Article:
I Married a Lesbian

Jul 9, 2021 | 2013 Winter - Mixed Marriages

By Denise Garrow-Pruitt

It has been my experience that lesbians often fear having relationships with bisexual women. I am sharing my personal story to illustrate that a lesbian and a bisexual woman can be in a long-term relationship.

My spouse and I have enjoyed being married for eight years (that’s how long marriage has been legal in Massachusetts), but have been in a relationship for over 12 years. Our story is not unique, but it is an opportunity to teach. This is our opportunity to proclaim that a lesbian can fall in love with a bisexual and they can live happily ever after.

I am a bisexual woman. I was married to a wonderful man who was and still is my best friend. We were together for over 30 years and married for 25 of those years. We had three children together and raised five children altogether. He was my soul mate and she is the love of my life. I am happy with my spouse but refuse to deny my years before her. We are a blended family and will continue to be.

My lesbian spouse has had 10 male sexual partners in her lifetime. I have had only two in my entire life. My spouse is very grounded in who she is. While she can peacefully coexist with men, a love relationship never worked because she couldn’t become emotionally attached to men. She was told she was gay by others before she herself realized that she was. In her late twenties she fell head over heels in love with a woman. Emotionally and physically, she had found the total package she knew existed and realized she was, in fact, a lesbian. From that point on, she continued to date women.

I was never exposed to any gay people growing up. I knew I liked looking down women’s shirts, but I thought that was normal. As a kid I dreamed of growing up and having babies. There was never a man in those dreams. I wanted a traditional life because that is all I knew. I married the boy next door because I got pregnant as a teen. He was wonderful. We built our family; we even took in foster kids. We loved each other and loved raising our children.

My reality check came when I was in graduate school and I met a woman from my town who was also in graduate school. She was very different from me. She was a single teacher living at home with her father. She was great with kids but had never married. She was a closeted lesbian. I learned a lot from her. I learned what those feelings I’d had all my life were all about. She was very clear with me that she only dated other lesbians. She was my first same-sex love.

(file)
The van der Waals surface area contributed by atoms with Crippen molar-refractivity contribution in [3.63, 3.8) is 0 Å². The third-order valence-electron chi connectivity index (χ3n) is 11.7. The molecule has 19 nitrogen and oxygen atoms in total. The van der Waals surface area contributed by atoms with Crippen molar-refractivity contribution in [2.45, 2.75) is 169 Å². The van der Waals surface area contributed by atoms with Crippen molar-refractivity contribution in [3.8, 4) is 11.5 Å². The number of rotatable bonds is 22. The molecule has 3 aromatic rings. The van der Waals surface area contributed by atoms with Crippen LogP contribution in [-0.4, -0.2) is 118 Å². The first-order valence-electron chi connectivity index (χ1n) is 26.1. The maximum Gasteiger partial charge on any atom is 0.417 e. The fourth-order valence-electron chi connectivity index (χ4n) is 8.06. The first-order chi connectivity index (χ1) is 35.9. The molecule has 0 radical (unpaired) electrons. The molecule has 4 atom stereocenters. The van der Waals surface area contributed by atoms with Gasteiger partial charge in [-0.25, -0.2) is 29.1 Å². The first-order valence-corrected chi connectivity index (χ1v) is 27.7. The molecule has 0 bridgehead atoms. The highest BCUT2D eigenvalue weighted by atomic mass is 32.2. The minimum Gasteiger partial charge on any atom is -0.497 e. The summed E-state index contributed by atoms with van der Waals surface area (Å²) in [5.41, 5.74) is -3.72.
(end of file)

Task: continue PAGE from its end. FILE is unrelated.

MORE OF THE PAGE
After figuring out with my lesbian friend that I was bisexual, I spoke with my husband and told him what I suspected. He supported my feelings. (Note: this was hard for him as he did not see this coming, but he wanted me to be happy.) I started to explore my sexuality by going to coming out groups and gay social gatherings and talking with other bisexuals.

I met the love of my life in a place no one would ever guess—the local International House of Pancakes. I did not have to go to a bar or surf online dating sites; I met her simply by going out and looking. We did not have instant chemistry. She’d had a few bad relationships and was weary of yet “another married woman” who “claimed she was gay.”

We slowly built a friendship, then a relationship. We began to see how we complement each other. We both were good people, but in areas that were challenges we had to work on making it better. We were made for each other. We were from different ethnic backgrounds, religions and cultures. Together we bonded and brought those two worlds together.

Now I am married to a lesbian, and some of you might consider me a lesbian, too. I intend to spend the rest of my life with my spouse. But I am a bisexual. I will never lose the feelings I have for men. I will never deny my past. I will never deny the happiness I shared for 25 years with my husband. I have the capability to love a man or a woman emotionally and physically, and I have done that and will always keep my heart and brain open to that option.

Relationships can work between lesbians and bisexuals. I believe that open communication, honesty, respecting each other’s feelings and working together can cultivate a long-lasting relationship. Love can endure anything.

Dr. Denise Garrow-Pruitt is a college dean and professor. She believes that the only way to change thinking is through education, and has contributed this story in the hope of educating and creating change.

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